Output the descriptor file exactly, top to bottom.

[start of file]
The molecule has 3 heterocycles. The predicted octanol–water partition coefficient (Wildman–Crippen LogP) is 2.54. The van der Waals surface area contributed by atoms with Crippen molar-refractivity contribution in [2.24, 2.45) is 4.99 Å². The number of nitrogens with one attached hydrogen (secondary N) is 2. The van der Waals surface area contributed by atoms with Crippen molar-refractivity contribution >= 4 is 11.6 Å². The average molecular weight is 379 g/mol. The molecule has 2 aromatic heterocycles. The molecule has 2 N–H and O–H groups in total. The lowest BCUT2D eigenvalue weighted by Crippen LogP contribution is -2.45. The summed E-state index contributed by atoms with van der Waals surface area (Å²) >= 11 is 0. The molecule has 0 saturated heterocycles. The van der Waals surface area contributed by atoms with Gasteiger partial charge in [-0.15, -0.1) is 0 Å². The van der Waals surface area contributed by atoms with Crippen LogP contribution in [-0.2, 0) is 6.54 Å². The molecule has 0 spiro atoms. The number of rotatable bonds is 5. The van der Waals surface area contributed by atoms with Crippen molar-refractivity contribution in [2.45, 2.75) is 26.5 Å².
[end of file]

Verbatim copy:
The molecule has 3 heterocycles. The predicted octanol–water partition coefficient (Wildman–Crippen LogP) is 2.54. The van der Waals surface area contributed by atoms with Crippen molar-refractivity contribution in [2.24, 2.45) is 4.99 Å². The number of nitrogens with one attached hydrogen (secondary N) is 2. The van der Waals surface area contributed by atoms with Crippen molar-refractivity contribution >= 4 is 11.6 Å². The average molecular weight is 379 g/mol. The molecule has 2 aromatic heterocycles. The molecule has 2 N–H and O–H groups in total. The lowest BCUT2D eigenvalue weighted by Crippen LogP contribution is -2.45. The summed E-state index contributed by atoms with van der Waals surface area (Å²) >= 11 is 0. The molecule has 0 saturated heterocycles. The van der Waals surface area contributed by atoms with Gasteiger partial charge in [-0.15, -0.1) is 0 Å². The van der Waals surface area contributed by atoms with Crippen LogP contribution in [-0.2, 0) is 6.54 Å². The molecule has 0 spiro atoms. The number of rotatable bonds is 5. The van der Waals surface area contributed by atoms with Crippen molar-refractivity contribution in [2.45, 2.75) is 26.5 Å².